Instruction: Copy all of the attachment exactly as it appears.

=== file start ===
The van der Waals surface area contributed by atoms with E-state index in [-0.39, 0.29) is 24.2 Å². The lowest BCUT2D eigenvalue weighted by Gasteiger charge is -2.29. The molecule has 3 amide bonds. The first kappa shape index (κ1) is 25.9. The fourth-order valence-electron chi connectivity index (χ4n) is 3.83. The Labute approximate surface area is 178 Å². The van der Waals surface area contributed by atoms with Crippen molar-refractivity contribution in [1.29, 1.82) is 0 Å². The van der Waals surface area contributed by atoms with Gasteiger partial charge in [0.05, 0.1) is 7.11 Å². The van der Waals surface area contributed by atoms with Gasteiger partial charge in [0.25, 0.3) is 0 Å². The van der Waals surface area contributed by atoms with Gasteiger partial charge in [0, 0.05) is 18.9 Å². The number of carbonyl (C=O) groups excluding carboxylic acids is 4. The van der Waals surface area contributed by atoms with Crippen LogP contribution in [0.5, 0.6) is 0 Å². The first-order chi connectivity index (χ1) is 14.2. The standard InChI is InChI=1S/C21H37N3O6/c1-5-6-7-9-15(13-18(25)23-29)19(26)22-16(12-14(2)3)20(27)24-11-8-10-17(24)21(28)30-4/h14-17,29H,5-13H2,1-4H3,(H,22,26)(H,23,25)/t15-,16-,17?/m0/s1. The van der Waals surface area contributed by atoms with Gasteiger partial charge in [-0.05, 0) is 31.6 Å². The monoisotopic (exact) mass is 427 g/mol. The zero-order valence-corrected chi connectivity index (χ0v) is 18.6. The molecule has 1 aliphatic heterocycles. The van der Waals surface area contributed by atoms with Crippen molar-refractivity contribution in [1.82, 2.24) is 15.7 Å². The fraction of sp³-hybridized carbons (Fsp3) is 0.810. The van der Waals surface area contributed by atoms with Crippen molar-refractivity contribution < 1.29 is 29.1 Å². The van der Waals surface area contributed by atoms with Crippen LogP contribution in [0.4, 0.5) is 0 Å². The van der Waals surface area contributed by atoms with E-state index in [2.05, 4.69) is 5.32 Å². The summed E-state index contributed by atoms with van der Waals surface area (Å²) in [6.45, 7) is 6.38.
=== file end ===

The van der Waals surface area contributed by atoms with E-state index in [-0.39, 0.29) is 24.2 Å². The lowest BCUT2D eigenvalue weighted by Gasteiger charge is -2.29. The molecule has 3 amide bonds. The first kappa shape index (κ1) is 25.9. The fourth-order valence-electron chi connectivity index (χ4n) is 3.83. The Labute approximate surface area is 178 Å². The van der Waals surface area contributed by atoms with Crippen molar-refractivity contribution in [1.29, 1.82) is 0 Å². The van der Waals surface area contributed by atoms with Gasteiger partial charge in [0.05, 0.1) is 7.11 Å². The van der Waals surface area contributed by atoms with Gasteiger partial charge in [0.25, 0.3) is 0 Å². The van der Waals surface area contributed by atoms with Gasteiger partial charge in [0, 0.05) is 18.9 Å². The number of carbonyl (C=O) groups excluding carboxylic acids is 4. The van der Waals surface area contributed by atoms with Crippen LogP contribution in [0.5, 0.6) is 0 Å². The first-order chi connectivity index (χ1) is 14.2. The standard InChI is InChI=1S/C21H37N3O6/c1-5-6-7-9-15(13-18(25)23-29)19(26)22-16(12-14(2)3)20(27)24-11-8-10-17(24)21(28)30-4/h14-17,29H,5-13H2,1-4H3,(H,22,26)(H,23,25)/t15-,16-,17?/m0/s1. The van der Waals surface area contributed by atoms with Gasteiger partial charge in [-0.05, 0) is 31.6 Å². The monoisotopic (exact) mass is 427 g/mol. The zero-order valence-corrected chi connectivity index (χ0v) is 18.6. The molecule has 1 aliphatic heterocycles. The van der Waals surface area contributed by atoms with Crippen molar-refractivity contribution in [1.82, 2.24) is 15.7 Å². The fraction of sp³-hybridized carbons (Fsp3) is 0.810. The van der Waals surface area contributed by atoms with Crippen molar-refractivity contribution < 1.29 is 29.1 Å². The van der Waals surface area contributed by atoms with Crippen LogP contribution in [0.4, 0.5) is 0 Å². The van der Waals surface area contributed by atoms with E-state index in [2.05, 4.69) is 5.32 Å². The summed E-state index contributed by atoms with van der Waals surface area (Å²) in [6.45, 7) is 6.38.